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Wireless Quality of Service (QoS)


Quality of Service is supported on wireless devices which have WMM (Wi-Fi Multimedia) support. But it's still open how applications should use QoS. The intent of this page is to document all aspects of the problem and hopefully found a universal solution how QoS support can, and should be, implemented in applications.


The goal is to have a guideline document for the Linux developers how to properly utilise QoS support in applications. The guidelines should work on different network technologies, be it Wi-Fi, DSL, cellular or whatever. Also they should be supported for a long time (read: years), so that proprietary applications can also benefit from QoS.


Currently it's not clear how applications should utilise QoS. The QoS documentation and specifications are very scattered and no-one really makes a stand how QoS really should be used by the applications.

Just to take IPv4 as an example. RFC 791 first defined TOS field with values low delay, high troughput, high reliability and precenence bits. The precedence bits are following:

111 - Network Control
110 - Internetwork Control
100 - Flash Override
011 - Flash
010 - Immediate
001 - Priority
000 - Routine

These doesn't tell much, if any, for a normal application developer. For example, what does CRITIC/ECP mean?

Later RFC 2474 renamed the TOS field to Differentiated Services (DiffServ). DS field contains 6 bit Differentiated Service Control Point (DSCP) and 2 bit ECN field. But DiffServ doesn't take stance on meaning of the DSCP values, different networks can use different meanings for the values.

DiffServ contains “Class Selector PHB” which is meant to be help with backwards compatibility with the original TOS field with IP precedence bits. But the implementation of this optional and it doesn't clear up the meaning of IP precedence values at all.

Also it's not clear either in kernel side how to use it. For example, cfg80211 (including mac80211) uses skb→priority values 256-263 or IEEE 802.1d values in DSCP field. Applications can set skb→priority values with SO_PRIORITY, but meaning of the values is not documented anywhere. Also the use of 802.1d values as DSCP is a mystery.

Use cases and benefits

Some examples how users can benefit and why we care:

  • easier to prioritise background traffic to not interfere with offer traffic, eg. interactive ssh connection
  • wireless: with U-APSD smaller power consumption on a VoIP call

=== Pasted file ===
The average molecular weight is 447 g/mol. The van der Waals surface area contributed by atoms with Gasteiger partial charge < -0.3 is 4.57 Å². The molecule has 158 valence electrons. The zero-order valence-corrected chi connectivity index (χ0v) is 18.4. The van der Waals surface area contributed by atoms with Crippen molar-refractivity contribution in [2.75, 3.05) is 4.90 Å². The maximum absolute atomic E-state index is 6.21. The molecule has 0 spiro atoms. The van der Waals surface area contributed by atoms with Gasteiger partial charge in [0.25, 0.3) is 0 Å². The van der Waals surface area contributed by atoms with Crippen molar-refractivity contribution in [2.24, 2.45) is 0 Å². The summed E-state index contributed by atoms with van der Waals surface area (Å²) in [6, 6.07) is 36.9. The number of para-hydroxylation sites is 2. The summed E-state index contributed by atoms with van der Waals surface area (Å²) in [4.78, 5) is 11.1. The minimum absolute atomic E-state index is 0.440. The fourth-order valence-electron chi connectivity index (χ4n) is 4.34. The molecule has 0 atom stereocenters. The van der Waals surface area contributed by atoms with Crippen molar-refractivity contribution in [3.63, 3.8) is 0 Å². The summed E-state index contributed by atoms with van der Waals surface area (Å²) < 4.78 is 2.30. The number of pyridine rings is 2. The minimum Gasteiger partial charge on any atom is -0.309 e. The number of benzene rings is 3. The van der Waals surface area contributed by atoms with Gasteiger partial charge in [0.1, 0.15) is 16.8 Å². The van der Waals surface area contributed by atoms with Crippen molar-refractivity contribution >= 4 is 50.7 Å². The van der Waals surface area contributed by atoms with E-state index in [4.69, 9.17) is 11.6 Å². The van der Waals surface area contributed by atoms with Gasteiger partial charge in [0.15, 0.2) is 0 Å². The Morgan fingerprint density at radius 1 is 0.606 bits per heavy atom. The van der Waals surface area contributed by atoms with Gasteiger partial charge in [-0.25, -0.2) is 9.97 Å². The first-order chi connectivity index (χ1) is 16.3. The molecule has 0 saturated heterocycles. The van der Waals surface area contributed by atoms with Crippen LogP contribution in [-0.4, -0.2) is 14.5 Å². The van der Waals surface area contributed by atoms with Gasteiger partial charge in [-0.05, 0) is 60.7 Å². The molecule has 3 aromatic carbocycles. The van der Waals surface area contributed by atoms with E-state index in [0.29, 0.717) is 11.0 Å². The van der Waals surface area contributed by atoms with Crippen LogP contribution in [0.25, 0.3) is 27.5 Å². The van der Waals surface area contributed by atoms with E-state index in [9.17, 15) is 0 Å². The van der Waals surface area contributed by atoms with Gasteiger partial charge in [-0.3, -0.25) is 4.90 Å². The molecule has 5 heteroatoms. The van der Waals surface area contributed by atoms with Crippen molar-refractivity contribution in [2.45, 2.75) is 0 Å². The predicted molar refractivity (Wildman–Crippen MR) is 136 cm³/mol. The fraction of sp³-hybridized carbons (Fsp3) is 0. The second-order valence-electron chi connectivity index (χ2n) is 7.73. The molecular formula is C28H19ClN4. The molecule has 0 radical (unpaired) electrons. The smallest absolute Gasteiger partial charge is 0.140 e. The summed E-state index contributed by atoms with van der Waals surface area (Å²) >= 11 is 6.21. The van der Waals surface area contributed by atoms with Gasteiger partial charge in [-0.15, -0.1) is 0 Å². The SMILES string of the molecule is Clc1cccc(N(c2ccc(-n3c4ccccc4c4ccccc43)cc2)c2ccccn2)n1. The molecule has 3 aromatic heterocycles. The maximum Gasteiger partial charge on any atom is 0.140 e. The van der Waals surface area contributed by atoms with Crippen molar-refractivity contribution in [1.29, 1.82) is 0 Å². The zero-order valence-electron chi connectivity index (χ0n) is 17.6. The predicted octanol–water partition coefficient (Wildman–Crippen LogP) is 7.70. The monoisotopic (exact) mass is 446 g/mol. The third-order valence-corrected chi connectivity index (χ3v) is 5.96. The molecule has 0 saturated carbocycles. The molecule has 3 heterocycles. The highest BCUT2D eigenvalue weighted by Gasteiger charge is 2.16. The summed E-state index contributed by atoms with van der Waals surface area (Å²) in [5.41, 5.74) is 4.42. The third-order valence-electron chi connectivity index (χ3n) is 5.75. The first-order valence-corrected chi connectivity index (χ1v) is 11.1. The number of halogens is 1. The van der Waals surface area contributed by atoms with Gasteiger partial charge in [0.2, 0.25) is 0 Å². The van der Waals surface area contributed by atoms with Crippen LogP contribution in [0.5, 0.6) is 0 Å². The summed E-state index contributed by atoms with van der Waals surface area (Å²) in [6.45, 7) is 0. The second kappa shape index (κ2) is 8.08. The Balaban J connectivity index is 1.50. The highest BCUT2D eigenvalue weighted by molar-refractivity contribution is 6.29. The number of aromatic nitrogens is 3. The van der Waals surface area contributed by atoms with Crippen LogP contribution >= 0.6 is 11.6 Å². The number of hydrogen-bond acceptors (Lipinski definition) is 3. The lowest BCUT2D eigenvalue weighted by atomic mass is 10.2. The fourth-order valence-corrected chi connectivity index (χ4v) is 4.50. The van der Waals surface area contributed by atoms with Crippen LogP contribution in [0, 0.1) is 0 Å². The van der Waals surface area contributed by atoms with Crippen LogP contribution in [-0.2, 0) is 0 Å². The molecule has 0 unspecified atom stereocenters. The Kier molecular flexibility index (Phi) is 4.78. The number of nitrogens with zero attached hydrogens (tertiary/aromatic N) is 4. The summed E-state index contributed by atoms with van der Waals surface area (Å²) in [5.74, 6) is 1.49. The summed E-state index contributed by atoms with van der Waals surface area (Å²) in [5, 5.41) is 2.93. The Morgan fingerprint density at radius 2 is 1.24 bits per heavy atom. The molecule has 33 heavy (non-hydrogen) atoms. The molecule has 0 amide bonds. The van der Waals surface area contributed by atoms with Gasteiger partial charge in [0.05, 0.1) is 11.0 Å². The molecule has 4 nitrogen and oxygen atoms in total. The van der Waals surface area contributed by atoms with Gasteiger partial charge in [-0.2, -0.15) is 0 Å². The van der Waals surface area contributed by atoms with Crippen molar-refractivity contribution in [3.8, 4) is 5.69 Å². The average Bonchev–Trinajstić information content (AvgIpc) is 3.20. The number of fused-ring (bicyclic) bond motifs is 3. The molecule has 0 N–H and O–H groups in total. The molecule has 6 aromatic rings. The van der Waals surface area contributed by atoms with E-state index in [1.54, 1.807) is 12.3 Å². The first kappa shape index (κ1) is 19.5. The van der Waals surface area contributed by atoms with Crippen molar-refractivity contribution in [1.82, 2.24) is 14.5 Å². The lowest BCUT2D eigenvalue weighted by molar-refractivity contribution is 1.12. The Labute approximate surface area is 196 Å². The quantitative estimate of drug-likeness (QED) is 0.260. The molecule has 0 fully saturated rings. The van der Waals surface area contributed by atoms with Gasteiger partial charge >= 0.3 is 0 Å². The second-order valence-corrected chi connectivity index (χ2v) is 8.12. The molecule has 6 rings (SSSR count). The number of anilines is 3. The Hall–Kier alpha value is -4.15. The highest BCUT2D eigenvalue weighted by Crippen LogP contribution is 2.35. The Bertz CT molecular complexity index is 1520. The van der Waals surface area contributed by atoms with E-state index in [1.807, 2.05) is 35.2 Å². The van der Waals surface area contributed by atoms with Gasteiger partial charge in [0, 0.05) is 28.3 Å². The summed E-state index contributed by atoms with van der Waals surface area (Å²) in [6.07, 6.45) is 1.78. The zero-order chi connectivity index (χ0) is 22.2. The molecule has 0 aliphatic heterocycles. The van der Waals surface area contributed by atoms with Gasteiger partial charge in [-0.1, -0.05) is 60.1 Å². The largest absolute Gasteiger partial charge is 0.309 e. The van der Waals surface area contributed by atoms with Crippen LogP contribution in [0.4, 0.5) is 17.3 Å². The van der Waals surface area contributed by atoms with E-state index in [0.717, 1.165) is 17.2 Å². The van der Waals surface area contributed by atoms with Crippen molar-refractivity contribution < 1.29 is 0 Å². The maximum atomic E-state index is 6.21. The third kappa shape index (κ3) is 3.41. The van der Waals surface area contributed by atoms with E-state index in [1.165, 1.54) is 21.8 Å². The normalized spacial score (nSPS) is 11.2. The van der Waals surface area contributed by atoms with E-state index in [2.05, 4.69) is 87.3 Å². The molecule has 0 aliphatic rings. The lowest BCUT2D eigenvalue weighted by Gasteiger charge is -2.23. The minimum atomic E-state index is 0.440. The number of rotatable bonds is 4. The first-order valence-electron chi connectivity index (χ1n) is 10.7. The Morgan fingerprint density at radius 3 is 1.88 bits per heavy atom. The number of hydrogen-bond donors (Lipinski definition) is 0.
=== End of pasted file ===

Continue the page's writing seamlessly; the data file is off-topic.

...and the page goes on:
The solution for this mess is to come up with a common solution, document it and make the guideline available for developers.

There are few different methods, which are described below. Most probably there are even more, please add them to this wiki page.

KalleValo has promised to write the guideline as soon as the technical parts are clear.

Solution 1: SO_PRIORITY with values 0-7

Easy, applications need to just use setsockopt() and be done with it. It's unknown how widely supported values 0-7 are and the exact meaning of them, but at least they make sense (0 default, 1 lowest priority and 7 highest priority). The problem is that the priority is used only in the first link, rest of the route is not able to benefit from the classification.


  • easy for applications
  • works with both IPv4 and IPv6 Cons:
    • only visible in in the first L2 link, not visible to upper layers (IP)
    • no well defined meaning for the priority values

Solution 2: SO_PRIORITY with values 256-263

mac80211 uses these values to map the packets to DSCP classes. Most probably non other stack or driver (even non-wifi ones) use these values. Otherwise similar as Solution 1.


  • easy for applications
  • works with both IPv4 and IPv6 Cons:
    • only visible in in the first L2 link, not visible to upper layers (IP)
    • no well defined meaning for the priority values
    • using values over 256 is not intuitive

Solution 3: IPv4 DSCP field with values 0-7

Most, if not all, wifi drivers should use it. And, in theory, the receiver should also benefit from the classification, unless ISPs modify it of course. But the standardisation for IPv4 QoS bits is a mess.


  • visible in IP layer (but ISPs change the value often?) Cons:
    • applications need to handle IPv4 and IPv6 separately


en/developers/documentation/qos.txt · Last modified: 2015/01/26 09:49 (external edit)